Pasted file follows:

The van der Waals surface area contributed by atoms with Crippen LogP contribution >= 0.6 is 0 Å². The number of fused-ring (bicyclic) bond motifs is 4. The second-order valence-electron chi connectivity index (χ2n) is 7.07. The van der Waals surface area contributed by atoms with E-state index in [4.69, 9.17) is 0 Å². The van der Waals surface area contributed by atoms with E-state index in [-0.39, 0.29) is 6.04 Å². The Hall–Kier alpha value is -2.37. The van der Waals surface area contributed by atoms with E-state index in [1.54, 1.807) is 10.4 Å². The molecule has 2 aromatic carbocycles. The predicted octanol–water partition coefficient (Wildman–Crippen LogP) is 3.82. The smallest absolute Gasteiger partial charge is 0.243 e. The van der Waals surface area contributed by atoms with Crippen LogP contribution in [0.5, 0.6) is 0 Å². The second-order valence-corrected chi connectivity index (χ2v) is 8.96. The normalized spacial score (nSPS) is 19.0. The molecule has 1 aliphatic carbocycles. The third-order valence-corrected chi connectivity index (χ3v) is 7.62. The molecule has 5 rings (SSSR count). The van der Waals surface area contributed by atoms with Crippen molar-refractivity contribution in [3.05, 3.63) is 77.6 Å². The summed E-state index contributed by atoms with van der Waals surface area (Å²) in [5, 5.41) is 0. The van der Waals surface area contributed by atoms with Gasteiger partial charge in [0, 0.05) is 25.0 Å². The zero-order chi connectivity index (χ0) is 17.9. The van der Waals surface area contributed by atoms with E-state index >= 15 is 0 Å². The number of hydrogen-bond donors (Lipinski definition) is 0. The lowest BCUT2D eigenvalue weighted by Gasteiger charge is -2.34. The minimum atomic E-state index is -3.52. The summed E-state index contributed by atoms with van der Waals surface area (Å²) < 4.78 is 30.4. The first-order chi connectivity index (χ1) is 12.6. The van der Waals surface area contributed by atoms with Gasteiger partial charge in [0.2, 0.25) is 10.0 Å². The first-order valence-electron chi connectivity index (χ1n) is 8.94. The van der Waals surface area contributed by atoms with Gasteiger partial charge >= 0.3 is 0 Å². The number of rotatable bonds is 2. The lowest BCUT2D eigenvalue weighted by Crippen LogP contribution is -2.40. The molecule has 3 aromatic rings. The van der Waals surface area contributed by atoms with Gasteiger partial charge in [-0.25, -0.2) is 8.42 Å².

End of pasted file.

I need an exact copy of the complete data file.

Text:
The van der Waals surface area contributed by atoms with Crippen LogP contribution >= 0.6 is 0 Å². The number of fused-ring (bicyclic) bond motifs is 4. The second-order valence-electron chi connectivity index (χ2n) is 7.07. The van der Waals surface area contributed by atoms with E-state index in [4.69, 9.17) is 0 Å². The van der Waals surface area contributed by atoms with E-state index in [-0.39, 0.29) is 6.04 Å². The Hall–Kier alpha value is -2.37. The van der Waals surface area contributed by atoms with E-state index in [1.54, 1.807) is 10.4 Å². The molecule has 2 aromatic carbocycles. The predicted octanol–water partition coefficient (Wildman–Crippen LogP) is 3.82. The smallest absolute Gasteiger partial charge is 0.243 e. The van der Waals surface area contributed by atoms with Crippen LogP contribution in [0.5, 0.6) is 0 Å². The second-order valence-corrected chi connectivity index (χ2v) is 8.96. The normalized spacial score (nSPS) is 19.0. The molecule has 1 aliphatic carbocycles. The third-order valence-corrected chi connectivity index (χ3v) is 7.62. The molecule has 5 rings (SSSR count). The van der Waals surface area contributed by atoms with Crippen molar-refractivity contribution in [3.05, 3.63) is 77.6 Å². The summed E-state index contributed by atoms with van der Waals surface area (Å²) in [5, 5.41) is 0. The van der Waals surface area contributed by atoms with Gasteiger partial charge in [0, 0.05) is 25.0 Å². The zero-order chi connectivity index (χ0) is 17.9. The van der Waals surface area contributed by atoms with E-state index >= 15 is 0 Å². The number of hydrogen-bond donors (Lipinski definition) is 0. The lowest BCUT2D eigenvalue weighted by Gasteiger charge is -2.34. The minimum atomic E-state index is -3.52. The summed E-state index contributed by atoms with van der Waals surface area (Å²) < 4.78 is 30.4. The first-order chi connectivity index (χ1) is 12.6. The van der Waals surface area contributed by atoms with Gasteiger partial charge in [0.2, 0.25) is 10.0 Å². The first-order valence-electron chi connectivity index (χ1n) is 8.94. The van der Waals surface area contributed by atoms with Gasteiger partial charge >= 0.3 is 0 Å². The number of rotatable bonds is 2. The lowest BCUT2D eigenvalue weighted by Crippen LogP contribution is -2.40. The molecule has 3 aromatic rings. The van der Waals surface area contributed by atoms with Gasteiger partial charge in [-0.25, -0.2) is 8.42 Å².